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Become an industrial design engineer that can create products and solutions that come as close as possible to what people really need and want.

Some products have been beautifully designed and effectively engineered to solve a problem, yet they fail to connect with the deeper concerns and aims of the people using them. So how do you make sure your solutions combine a great look and feel with that vital human touch? What does it take to create technology – whether digital, mechanical or other – that gets as close as possible to what human beings truly want from the products and solutions they use? That’s what the Master’s track Human Technology Relations (HTR) is all about. You grow to be the people-oriented industrial design engineer, by gaining expertise in understanding the needs and wants of people and converting your insights into feasible product design solutions.

“Students taking this track are fascinated by people and by adding meaning to people’s lives and society.”

What to expect?

In this Master’s track, you gain insights into the problems, aims, concerns and aspirations of human beings and learn how to translate these into feasible product design solutions. This track covers the human perspective of design engineering in the widest sense, from the individual, social to societal level. For example, you can design an application to help people with autism to expand their living environment, but you can also come up with a solution to counter antisocial behaviour in traffic. This track teaches you how to design for behaviour change and also what ethical questions are involved: to what extent can you intervene in the lives of human beings?

Example of courses you follow during this Master's track:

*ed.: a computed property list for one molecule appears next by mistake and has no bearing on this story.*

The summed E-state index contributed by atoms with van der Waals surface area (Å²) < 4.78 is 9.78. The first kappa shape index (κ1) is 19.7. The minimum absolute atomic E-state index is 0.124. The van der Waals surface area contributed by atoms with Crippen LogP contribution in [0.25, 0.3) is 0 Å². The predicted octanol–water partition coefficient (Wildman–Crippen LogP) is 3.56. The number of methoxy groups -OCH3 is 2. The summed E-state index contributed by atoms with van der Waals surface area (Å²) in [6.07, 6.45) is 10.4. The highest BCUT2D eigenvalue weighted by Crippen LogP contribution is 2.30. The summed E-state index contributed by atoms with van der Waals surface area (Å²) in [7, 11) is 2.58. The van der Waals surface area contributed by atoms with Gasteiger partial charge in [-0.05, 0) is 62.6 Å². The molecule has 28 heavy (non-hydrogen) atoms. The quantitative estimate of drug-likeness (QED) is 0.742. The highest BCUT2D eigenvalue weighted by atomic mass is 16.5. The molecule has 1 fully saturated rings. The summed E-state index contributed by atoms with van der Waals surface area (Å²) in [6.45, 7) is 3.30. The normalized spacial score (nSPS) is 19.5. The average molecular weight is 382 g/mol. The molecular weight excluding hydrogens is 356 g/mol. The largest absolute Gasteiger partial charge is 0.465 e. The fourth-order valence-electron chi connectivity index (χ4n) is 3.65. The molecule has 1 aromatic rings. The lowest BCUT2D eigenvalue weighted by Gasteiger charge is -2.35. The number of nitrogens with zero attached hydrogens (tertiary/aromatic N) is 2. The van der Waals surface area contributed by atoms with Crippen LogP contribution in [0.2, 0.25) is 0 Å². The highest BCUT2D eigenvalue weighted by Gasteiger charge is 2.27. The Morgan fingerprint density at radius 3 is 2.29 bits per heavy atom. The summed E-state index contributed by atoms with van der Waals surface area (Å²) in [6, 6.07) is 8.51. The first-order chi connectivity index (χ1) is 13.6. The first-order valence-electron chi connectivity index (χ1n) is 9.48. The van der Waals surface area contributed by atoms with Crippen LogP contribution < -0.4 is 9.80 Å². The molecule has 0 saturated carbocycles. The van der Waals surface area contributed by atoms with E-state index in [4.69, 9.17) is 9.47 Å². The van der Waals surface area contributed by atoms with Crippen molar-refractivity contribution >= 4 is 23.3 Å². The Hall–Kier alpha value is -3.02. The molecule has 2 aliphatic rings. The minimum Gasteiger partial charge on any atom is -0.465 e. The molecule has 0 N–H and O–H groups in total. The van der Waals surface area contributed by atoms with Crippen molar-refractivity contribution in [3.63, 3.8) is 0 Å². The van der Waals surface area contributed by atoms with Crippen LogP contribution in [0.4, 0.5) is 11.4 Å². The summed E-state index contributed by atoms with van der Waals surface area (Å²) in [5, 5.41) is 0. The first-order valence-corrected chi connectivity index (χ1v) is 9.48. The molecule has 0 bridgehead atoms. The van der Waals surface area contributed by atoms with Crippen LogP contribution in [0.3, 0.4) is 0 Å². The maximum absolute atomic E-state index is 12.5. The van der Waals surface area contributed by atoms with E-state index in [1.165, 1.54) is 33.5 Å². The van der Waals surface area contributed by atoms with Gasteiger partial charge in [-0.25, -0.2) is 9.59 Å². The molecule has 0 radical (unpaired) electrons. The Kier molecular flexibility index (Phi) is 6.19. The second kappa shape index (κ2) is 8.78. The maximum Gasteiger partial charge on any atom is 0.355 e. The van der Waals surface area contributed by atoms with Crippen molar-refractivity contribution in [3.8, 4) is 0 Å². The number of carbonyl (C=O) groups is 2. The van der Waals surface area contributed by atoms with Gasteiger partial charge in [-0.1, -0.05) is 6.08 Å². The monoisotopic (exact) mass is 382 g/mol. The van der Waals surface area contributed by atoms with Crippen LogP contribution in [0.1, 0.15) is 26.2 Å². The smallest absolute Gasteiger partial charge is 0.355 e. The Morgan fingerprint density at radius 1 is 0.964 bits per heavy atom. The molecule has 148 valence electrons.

• During the course Design for Behaviour Change you learn how products, innovations and technologies influence behaviour and you apply this knowledge to change people’s lives for the better at the crossroads of design and psychology.
  • The course Multisensory Design teaches you that addressing a broader range of the sensory spectrum can make products more appealing and effective. Especially vulnerable or hard to reach user groups, like people suffering from dementia, can benefit a lot.
  • As a designer, you have the ability to help shape the future with the solutions you design. In the course Create the Future you get to explore the accompanying responsibility and see how bright (or not) this future can be.

What will you learn?

As a graduate of this Master's track, you have acquired specific, scientific knowledge, skills and values, which you can put to good use in your future job.

  • Knowledge

    After completing this Master’s track, you:

    • know how to research and address the needs of individuals, groups of people and society;
    • know how to influence behaviour and the interaction with technology;
    • have a thorough understanding of good design from a historic perspective.
  • Skills

    After successfully finishing this Master’s track, you are able to:

    • design for compelling experiences and interactions;
    • incorporate the knowledge of users in the design process;
    • use technology to fulfil the needs and desires of people and society.
  • Values

    After completing this Master’s track, you have:

    • developed a human and society-centred perspective and use this when designing products and services;
    • a sense of social responsibility in designing new products or improving existing ones (by taking subjects such as sustainability or privacy into consideration);
    • developed your own ideals and beliefs concerning our society and work towards these in designing new products.

Other master's and specialisations

Is this Master’s track not exactly what you are looking for? Choose another IDE-track or take a look at these master's and their specialisations:

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